THE SURPRISING ENTREPRENEUR MISTAKE YOU'RE PROBABLY MAKING.
You’ve gathered the courage to finally see a therapist about the severe stress you’re facing at work. As you tentatively enter the lobby for your first appointment, you notice the therapist’s door slightly ajar.
“I haven’t had a bite to eat all day and I haven’t had 5 minutes to pee since 8am! My head is throbbing and I don’t think I can take another minute of this!!” The phone slams down, and your new therapist exits her office.
She’s surprised to find you seated in the lobby, but she appears to recover quickly. She straightens her skirt and chirps, “Oh! You’re a tad early! It’s wonderful to see you, come right on in…”
Do you truly believe she can give you the care you’ve paid for?
If you’re like me, you’ve been known to wear the badge of busyness with great pride even to the point of burning out. However, we realize when the tables turn that people providing service to us would actually do more good by taking time to recharge once in a while.
Have you ever considered how your own personal self-care is actually your ethical duty to clients? It’s a huge mistake to neglect wellness breaks for your own sanity.
Lack of self-care affects your health.
According to WebMD, 75-90% of doctor visits are actually related to stress symptoms and not physical disorders. Stress can worsen or cause a variety of health conditions including:
High blood pressure
Depression and anxiety
What’s worse: taking a day off every few weeks to unplug from work, or taking 3 months off to deal with the after effects a heart attack?
Lack of self-care affects your bottom line.
Dr. Judith Harrington, of the University of Montevallo writes: “Burnout is considered an end stage deterioration after exposure to relentless stress in the workplace.” She goes on to write that unmanaged stress at work leads to some serious consequences:
More frequent errors
Losing interest or enthusiasm for projects
Conflicts with others
Having a cynical attitude
Would suffering from the effects on this list harm your business? Absolutely!
I hear the chorus of women across the world proclaiming now: “There’s simply too much to do! There’s no way I can take a break!”
Remember when I mentioned the badge of busyness? Amy Burnett wrote a really interesting article in Redbook about her observations of Christmas cards. As she sorted through a pile of cards she’d saved as mementos for many years, she noticed an alarming phenomenon: the use of the word “busy” in these holiday newsletters exponentially increased as years passed. It was as if the card writers felt compelled to share with family and friends how their busyness was evidence of importance and virtue. However, this simply isn’t so!
In The Productivity Project, Chris Bailey chronicles his year-long series of experiments in productivity. Interestingly enough, he found that working 90-hour weeks allowed him to only complete slightly more actual work than the weeks he worked only 20 hours.
Don’t allow yourself to buy into the myth that busy always equals productive. Instead, wake up and realize that the research on self-care is both true and relevant to your business.
Here are 7 practical and quick applications for self-care:
1. Use your creativity for easy-to-finish projects.
Working on something that’s simple and that we’re good at gives us a mental boost. Take a 5-minute break from your side-hustle and make a little doodle, write a haiku, or put together a Canva graphic of your favorite quote.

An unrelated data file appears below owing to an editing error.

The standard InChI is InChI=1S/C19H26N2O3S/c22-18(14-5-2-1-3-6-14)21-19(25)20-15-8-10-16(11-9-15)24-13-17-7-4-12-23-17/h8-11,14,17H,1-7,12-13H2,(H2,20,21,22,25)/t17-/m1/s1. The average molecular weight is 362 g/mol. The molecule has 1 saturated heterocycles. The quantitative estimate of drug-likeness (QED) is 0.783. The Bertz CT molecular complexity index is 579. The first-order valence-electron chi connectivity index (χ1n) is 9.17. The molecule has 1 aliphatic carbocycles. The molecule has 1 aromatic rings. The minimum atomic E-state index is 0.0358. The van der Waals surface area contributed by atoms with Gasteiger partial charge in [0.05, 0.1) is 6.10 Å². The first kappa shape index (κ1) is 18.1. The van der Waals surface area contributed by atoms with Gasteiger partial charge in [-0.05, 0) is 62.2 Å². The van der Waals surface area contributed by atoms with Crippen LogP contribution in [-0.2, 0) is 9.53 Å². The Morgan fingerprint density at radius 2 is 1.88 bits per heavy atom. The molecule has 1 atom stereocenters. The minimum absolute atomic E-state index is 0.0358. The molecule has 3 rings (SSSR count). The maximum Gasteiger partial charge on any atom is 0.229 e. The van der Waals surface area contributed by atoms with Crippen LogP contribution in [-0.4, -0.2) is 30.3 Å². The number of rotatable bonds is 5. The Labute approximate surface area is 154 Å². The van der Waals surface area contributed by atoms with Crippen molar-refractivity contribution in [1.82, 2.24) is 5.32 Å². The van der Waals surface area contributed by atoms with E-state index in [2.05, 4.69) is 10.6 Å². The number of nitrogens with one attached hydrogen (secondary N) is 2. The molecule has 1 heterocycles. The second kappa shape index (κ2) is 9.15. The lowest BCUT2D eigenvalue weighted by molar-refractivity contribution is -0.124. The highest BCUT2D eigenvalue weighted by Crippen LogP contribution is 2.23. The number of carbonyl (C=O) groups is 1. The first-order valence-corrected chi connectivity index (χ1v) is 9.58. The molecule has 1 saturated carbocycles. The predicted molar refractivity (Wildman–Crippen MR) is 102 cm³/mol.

2. Start a Pinterest board for self-care.
There are already thousands of Pins to inspire you.
3. Schedule interruptions throughout the day.
The Pomodoro Technique (working in 25 minute increments) is a powerful productivity tool that relies on frequent breaks in order to increase the amount of work you actually get done.
4. Watch a hilarious YouTube video.
My favorite right now is the 4-second clip of a cat pushing a toy wheelbarrow.
5. Consume content before you create it.
Amy Porterfield mentioned this once in a podcast, and I’m hooked! Spending 30 minutes consuming someone else’s creative content (i.e., blog posts, podcasts) before I start my own is a surefire way to boost my productivity, creativity, and inspiration.
6. Spend 5 minutes journaling.
Shawn Achor, of The Happiness Advantage (a great read!), cites loads of research on the positive effects of journaling. Just be sure that you’re free writing without any pressure (like trying for perfect spelling) and that you’re jotting down only positive things (as opposed to complaints or worries).
7. Set up and stick to a schedule for eating and sleeping.
When clients enter my office for depression or stress, the first method I usually implement is setting up a routine for rest and meals. Sounds ridiculously simple, right? However, we’ve all been guilty of foregoing a meal or a good night’s sleep to finish a project.
While taking the time to step away from your dearly-loved business can feel like the kiss of death for productivity, nothing could be farther from the truth!
Our bodies aren’t wired to handle the constant onslaught of stress and busyness we so often hail as virtuous. Let’s step off the hamster wheel and into a routine of regular self-care that will affect our business and our health in a positive way!
Does worry keep you up at night? QuietMindCollective.com offers members-only content updated weekly, including videos, resources, community discussions and worksheets curated by a licensed therapist.
Celeste Coffman is a Licensed Professional Counselor and has devoted years of study to helping women with their own self-care, especially related to anxiety and depression. She curates content on her membership website, QuietMindCollective.com, with weekly videos, exercises, and discussions exclusive for members. Celeste’s go-to self-care activities are getting a half-hour massage, taking a walk outside, or watching Gilmore Girls.